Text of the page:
A big topic to tackle this week- Meaning. How do we even approach this one?
You will benefit from concentrating in this area if you rated the statements like this in the survey with Strongly Disagree, Disagree or Neutral.
Keeping interested in things is important to me
I seldom wonder what the point of it all is
I keep interested in things
My life has meaning
Let me just say something at the outset: if you are scoring pretty low on these items, I might gently suggest that you need to seek some external support. Once we lose the meaning in our lives and start to wonder at the point of it all, we are in danger of losing ourselves. Be very gentle with yourself and look for some places where you might get help- maybe a close friend, or a professional through, for example, The Australian Psychological Society (APS) http://www.psychology.org.au/
If you find yourself losing interest in something in particular, let’s say for example, your job, then this blog may help you to re-focus.
Meaning, religion and Spirituality
One of the difficulties of talking about meaning is its immutable qualities. What isn’t in dispute is the strong research base that indicates a robust relationship between religion or spirituality and resilience. Let’s start by distinguishing between religion and spirituality. Religion most often has an organized structure and an understood deity, whereas spirituality may simply focus on the non-material aspects of our existence. Either way, those that hold a belief in something seem to bounce back easier. This may be due to a number of factors. Those that belong to an organized religion, for example, may find support from their group or church in hard times. They are also usually more able to give support when it is required (I’ll be talking about this in a different blog, but it’s strongly correlated with resilience, too). Sometimes people also find it a comfort to give what they can’t understand or cope with to a higher being or higher self.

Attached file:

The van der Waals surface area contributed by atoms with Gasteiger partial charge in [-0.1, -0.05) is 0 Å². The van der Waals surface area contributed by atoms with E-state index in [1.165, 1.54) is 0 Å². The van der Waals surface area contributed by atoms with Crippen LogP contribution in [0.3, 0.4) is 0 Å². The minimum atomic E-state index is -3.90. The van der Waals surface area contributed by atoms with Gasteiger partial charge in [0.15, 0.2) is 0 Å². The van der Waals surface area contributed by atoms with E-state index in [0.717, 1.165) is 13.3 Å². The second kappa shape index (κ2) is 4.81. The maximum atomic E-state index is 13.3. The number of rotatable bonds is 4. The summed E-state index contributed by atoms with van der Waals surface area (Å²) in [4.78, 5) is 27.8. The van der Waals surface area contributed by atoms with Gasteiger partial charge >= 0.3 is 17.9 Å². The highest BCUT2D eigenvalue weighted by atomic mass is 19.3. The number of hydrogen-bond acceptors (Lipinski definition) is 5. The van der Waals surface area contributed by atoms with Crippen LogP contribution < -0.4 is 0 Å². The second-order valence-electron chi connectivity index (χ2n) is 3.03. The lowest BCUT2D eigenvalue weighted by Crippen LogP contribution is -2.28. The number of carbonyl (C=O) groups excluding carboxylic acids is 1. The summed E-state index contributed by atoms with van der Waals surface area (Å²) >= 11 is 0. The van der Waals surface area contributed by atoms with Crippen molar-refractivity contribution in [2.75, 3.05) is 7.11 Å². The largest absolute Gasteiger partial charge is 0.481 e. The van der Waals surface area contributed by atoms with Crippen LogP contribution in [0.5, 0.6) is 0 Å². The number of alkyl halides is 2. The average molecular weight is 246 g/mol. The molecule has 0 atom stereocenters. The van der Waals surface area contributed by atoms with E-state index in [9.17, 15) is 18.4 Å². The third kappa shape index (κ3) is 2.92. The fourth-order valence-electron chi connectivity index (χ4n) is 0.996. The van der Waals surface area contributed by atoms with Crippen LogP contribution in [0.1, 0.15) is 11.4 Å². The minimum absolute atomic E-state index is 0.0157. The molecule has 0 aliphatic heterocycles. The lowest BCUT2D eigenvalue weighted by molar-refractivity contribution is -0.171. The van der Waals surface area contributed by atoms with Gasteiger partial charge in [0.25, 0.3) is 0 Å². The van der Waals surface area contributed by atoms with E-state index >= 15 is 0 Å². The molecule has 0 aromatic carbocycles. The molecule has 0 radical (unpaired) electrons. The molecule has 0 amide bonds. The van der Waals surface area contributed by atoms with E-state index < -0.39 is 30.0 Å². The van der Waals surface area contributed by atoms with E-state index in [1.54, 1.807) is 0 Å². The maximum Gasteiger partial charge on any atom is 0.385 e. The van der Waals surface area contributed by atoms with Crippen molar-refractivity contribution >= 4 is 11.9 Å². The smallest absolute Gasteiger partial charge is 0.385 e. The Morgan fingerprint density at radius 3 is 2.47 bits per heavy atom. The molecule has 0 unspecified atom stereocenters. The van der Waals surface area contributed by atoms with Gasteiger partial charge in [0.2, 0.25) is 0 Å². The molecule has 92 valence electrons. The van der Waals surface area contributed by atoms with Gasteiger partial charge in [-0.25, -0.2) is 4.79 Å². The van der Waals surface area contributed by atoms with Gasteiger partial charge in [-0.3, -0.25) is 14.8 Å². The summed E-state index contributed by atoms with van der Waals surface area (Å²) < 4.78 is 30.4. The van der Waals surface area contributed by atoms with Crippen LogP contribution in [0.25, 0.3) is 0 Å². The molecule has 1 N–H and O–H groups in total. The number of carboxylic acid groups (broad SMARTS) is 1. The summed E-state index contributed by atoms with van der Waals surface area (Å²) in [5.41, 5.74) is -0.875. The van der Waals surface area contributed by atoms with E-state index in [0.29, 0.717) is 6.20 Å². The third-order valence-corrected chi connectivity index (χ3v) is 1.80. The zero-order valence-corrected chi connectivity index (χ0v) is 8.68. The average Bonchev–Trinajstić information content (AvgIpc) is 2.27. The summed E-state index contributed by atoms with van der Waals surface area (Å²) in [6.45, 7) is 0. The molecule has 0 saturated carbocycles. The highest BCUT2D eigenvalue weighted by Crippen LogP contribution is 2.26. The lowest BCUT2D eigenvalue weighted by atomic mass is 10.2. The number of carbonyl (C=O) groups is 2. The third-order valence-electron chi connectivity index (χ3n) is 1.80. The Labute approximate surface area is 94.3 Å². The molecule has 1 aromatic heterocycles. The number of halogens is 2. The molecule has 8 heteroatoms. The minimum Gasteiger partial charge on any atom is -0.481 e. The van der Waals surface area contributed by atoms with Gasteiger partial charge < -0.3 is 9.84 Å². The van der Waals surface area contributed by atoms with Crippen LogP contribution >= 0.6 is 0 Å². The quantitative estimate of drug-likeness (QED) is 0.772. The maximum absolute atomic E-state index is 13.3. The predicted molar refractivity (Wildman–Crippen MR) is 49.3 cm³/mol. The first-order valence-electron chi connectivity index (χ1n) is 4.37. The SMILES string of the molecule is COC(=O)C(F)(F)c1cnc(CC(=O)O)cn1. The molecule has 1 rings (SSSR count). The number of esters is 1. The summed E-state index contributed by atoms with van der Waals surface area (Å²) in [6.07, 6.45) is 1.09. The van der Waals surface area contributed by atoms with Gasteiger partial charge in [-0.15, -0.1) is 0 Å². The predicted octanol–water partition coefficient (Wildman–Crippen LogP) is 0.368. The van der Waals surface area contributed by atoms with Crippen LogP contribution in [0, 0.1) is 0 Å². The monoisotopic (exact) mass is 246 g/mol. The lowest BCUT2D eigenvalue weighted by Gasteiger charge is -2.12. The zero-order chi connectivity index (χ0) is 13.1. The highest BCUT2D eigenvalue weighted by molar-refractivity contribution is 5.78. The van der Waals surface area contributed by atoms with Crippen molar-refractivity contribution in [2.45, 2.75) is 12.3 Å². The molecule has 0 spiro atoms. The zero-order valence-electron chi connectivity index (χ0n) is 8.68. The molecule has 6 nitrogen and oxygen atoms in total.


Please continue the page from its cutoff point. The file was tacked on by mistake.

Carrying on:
Whatever our beliefs, it’s been demonstrated that having rituals can strongly assist in helping us cope with challenges or re-establish meaning in our lives. Rituals can take many different forms whether it be to light a candle in memory of someone, to chanting, to visiting a particular place on a special day.
What am I doing this for?
Recently, I’ve been working with a number of different organisations who have come across a similar problem. That is, the staff have become disillusioned with their work, and are increasingly unable to answer the question “What am I dong this for?”. We identified that part of the problem is the tendency to see statistics and data reporting as king, which can remove the humanistic aspect of what the workplace is achieving. If, for example, you are saying each week “We have increased our output by 43%”, this doesn’t mean as much as “We have helped 43% more people”. A sense of meaning becomes even stronger if you can report on one or two cases where a person was helped and how they appreciated it. This is important in terms of connecting in for people, but becomes even more critical if the organisation is going through troubled times. If the staff members are unable to understand why they are working so hard- or if the nature of their work takes them away from their core values, this erodes their loyalty to the business and their own personal resilience.
So, how do we increase meaning in our lives? Let’s try some exercises this week:
Exercise Making work more meaningful: If you are in a workplace that is statistics mad, keep in mind the difference you are making whether that be to the final customer or to other staff members and focus on that.
Exercise: Get out of your own head: I usually find that my meaning in life is re-enforced when I focus not on myself, but on other people. Go out and do something for someone else. You’ll be encouraged to do this in a later blog… but there’s no reason you can’t start now!.
Exercise: Increasing spirituality: If you belong to an organized religion, make an effort to become more involved. If not, find another way to expand on your spirituality and incorporate that.
Exercise: Ritual: If you find yourself completely flummoxed by a turn of events or scratching your head as to the ‘why’ of it, try using a ritual. If, for example, someone has hurt you, you could write them a letter full of your feelings and then dispose of it in some way. Or you could try turning the issue over to a higher being or self.
Keep up that physical self care, try one or more of these exercises and keep going! I’ll be back next week to see how you are going at the half-way mark.
Take care and stay steadfast…
Ingrid and the team.